Monkeys Using Tools?

Every so often, another story comes up in the news about animals that are supposedly demonstrating a more human intelligence because of their ability to use tools. On the Answers in Genesis website alone, we’ve collected and commented on a variety of reports about animals using tools. From spear-making chimpanzees to crows that can use tools to their advantage, evolutionists love to use these as alleged proof that animals are closer to human intelligence than we think.

For example, in 2005, we wrote about widely circulated stories of gorillas in the wild using tools in an article titled Gorillas and Tools? And do you know what the observers found so impressive then?

A female gorilla crossed a pool of water by using a detached stick to test the water depth and then trying to use it as a walking stick. The second case involved another female gorilla who picked up a dead shrub and used it to lean on while looking for food in a swamp. According to the BBC report, she then placed the trunk down on the swampy ground and used it as a bridge.

You can read two more stories on apes using tools from our weekly News to Note publication at the links below:

In another example from 2009–2010, there were a few stories about the intelligence of crows. One of the cases involved crows who were able to use one tool to retrieve another tool, and so on, until they were able to use an appropriate-length tool to retrieve food deep inside a tube. Now, it’s important to note that the crows only used one tool after another—they didn’t actually use these tools to create a new tool. (Read our article on this topic at this link.)

And there’s much more.  Here are just a few of the many examples:

  • Otters have been observed using rocks to crack open their food (e.g., oysters and crustaceans).
  • Elephants use rocks as damaging weapons.
  • The Egyptian vulture uses rock-throwing to crack open large ostrich eggs.
  • Molting Brown bears in Alaska have been observed using rocks to exfoliate.
  • Several species of wrasses (fish) have been observed using rocks as anvils to crack bivalve shells.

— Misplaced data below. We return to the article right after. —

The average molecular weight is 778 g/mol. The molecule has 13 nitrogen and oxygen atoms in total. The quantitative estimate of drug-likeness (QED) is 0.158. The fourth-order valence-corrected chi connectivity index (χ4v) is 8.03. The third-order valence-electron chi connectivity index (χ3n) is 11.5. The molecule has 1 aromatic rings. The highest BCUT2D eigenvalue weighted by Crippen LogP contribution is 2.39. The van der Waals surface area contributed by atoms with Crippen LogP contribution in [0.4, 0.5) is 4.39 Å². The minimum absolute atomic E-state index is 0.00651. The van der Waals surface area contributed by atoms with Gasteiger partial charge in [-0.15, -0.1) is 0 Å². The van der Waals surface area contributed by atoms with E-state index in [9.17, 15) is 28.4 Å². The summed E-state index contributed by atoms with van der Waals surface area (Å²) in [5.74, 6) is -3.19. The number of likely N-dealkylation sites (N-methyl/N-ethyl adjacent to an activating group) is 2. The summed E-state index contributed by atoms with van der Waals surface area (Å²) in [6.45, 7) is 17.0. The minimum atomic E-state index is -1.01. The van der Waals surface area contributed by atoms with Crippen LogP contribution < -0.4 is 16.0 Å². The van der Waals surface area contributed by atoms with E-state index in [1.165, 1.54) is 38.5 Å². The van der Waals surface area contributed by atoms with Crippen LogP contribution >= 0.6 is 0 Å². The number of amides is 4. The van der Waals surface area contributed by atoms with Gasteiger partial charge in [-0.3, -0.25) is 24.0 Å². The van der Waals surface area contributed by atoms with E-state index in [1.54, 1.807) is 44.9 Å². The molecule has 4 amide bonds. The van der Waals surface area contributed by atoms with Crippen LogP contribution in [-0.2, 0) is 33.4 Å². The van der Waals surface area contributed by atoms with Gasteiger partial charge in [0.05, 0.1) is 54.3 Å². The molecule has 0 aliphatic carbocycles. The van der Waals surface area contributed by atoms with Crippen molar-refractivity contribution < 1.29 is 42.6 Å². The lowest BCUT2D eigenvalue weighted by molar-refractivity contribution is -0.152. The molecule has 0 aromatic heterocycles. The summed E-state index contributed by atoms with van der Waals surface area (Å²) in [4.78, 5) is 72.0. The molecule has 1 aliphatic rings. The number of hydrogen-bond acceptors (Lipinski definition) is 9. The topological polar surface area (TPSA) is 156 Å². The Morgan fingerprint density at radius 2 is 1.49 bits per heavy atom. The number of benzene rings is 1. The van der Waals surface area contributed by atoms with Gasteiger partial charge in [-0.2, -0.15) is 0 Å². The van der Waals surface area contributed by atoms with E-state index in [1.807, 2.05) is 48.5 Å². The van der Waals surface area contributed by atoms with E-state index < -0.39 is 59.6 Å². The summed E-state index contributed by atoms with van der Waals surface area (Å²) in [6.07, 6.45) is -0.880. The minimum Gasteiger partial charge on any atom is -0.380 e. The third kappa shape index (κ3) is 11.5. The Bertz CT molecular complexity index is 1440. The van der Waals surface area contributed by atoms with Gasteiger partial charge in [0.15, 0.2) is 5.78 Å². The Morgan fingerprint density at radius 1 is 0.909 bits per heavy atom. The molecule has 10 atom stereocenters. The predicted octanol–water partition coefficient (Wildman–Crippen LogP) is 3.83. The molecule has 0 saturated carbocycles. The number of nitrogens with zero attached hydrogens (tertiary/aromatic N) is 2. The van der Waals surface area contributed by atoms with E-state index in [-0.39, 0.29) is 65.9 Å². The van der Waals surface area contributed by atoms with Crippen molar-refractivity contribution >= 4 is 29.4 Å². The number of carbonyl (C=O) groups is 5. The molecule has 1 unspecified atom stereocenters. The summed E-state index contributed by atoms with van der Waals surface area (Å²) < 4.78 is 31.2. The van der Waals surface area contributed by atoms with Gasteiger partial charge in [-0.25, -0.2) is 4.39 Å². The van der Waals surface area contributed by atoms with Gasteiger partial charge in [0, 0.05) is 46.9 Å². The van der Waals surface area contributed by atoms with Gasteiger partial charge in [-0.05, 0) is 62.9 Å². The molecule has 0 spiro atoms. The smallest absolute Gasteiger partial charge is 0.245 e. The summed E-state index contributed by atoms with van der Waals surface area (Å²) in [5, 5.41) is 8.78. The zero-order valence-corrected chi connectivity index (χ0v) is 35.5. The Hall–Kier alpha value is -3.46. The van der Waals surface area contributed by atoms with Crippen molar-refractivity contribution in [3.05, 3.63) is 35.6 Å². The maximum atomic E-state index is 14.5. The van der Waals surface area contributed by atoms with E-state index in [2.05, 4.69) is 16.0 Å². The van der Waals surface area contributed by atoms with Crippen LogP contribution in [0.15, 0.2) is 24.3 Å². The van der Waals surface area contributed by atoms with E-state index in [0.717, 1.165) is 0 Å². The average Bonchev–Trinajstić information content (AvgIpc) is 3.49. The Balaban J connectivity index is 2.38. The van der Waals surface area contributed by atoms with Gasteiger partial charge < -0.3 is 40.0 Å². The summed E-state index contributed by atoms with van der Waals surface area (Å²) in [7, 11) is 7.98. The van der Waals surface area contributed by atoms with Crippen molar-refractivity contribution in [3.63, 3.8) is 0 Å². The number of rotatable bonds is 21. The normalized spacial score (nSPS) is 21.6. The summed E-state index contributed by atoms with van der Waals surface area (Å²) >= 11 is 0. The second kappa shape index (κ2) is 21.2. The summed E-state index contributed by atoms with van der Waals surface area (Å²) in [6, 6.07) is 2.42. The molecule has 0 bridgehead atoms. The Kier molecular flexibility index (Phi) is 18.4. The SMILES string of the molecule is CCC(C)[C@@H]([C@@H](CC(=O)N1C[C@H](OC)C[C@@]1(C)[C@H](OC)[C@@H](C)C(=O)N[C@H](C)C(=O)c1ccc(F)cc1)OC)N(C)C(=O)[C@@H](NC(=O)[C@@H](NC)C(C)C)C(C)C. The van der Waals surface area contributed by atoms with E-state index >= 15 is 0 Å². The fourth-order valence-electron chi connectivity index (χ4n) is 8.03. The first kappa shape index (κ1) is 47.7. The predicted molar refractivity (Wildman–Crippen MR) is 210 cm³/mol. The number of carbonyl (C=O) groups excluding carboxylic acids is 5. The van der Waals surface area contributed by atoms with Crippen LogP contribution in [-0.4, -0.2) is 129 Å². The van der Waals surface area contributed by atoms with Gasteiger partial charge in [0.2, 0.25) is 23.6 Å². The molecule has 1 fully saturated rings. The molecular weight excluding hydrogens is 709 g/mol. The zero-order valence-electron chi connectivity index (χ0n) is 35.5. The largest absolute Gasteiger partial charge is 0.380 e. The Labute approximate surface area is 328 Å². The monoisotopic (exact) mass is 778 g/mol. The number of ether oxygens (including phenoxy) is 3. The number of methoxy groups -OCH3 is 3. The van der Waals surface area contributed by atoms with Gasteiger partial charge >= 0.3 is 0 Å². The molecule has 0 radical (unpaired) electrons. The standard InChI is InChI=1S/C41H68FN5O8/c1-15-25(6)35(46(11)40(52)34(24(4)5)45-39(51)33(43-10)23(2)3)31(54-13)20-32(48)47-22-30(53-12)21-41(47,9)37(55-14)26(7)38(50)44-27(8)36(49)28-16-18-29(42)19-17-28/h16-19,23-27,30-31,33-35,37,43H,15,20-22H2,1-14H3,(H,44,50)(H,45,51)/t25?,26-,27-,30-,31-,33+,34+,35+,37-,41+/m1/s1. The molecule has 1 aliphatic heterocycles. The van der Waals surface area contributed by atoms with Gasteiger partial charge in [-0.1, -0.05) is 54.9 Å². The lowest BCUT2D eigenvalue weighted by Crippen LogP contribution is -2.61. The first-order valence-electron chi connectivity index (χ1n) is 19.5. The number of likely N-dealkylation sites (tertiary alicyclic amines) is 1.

Well, the newest report comes from Live Science. The article’s main point is in its title: “Nut-Cracking Monkeys Show Humanlike Skills.” So what’s so skillful about how these monkeys are cracking open nuts?

The monkeys actually place the nuts on a stone anvil to keep them steady for cracking. While this is a remarkable demonstration of how God has gifted animals for survival, the researchers have taken their conclusions too far:

That means the monkeys are able to not only use tools, but to use them with finesse. This ability may be a precursor to humans’ ability to adapt tools to different circumstances and to use them smoothly under varying conditions.

This ability is really nothing special. Animals are clearly able to make use of objects and even to create tools for basic purposes, like hunting or getting past obstacles. So what distinguishes an animal’s use of tools from a human’s? Well, although animals can create some basic tools, they haven’t been able to create tools and then use those tools to create more advanced, precise tools. Humans do that.

Only humans make tools that can make more tools. Man was made in the image of God, clearly distinct from animals and birds (Genesis 1:27), which means that we can think and create at a level that no animal ever could. A good example of this is man’s use of grammar and syntax, which no animal has ever exhibited. Intelligent behavior in apes and other animals, whether it’s innate, learned, or imitated, does not discount this biblical truth—no matter how much evolutionists claim it does.

What I usually find is that when it is an ape or monkey seen to be using something as a tool, it’s headline news. Why? Because humans are supposedly closely related to apes and also to monkeys.  It doesn’t work for evolutionists to talk about a fish or an otter or crow using an object as a tool, as those creatures (from an evolutionary perspective) are not closely related to man!

Thanks for stopping by and thanks for praying,

Ken

I thank Steve Golden for his assistance in composing this blog item.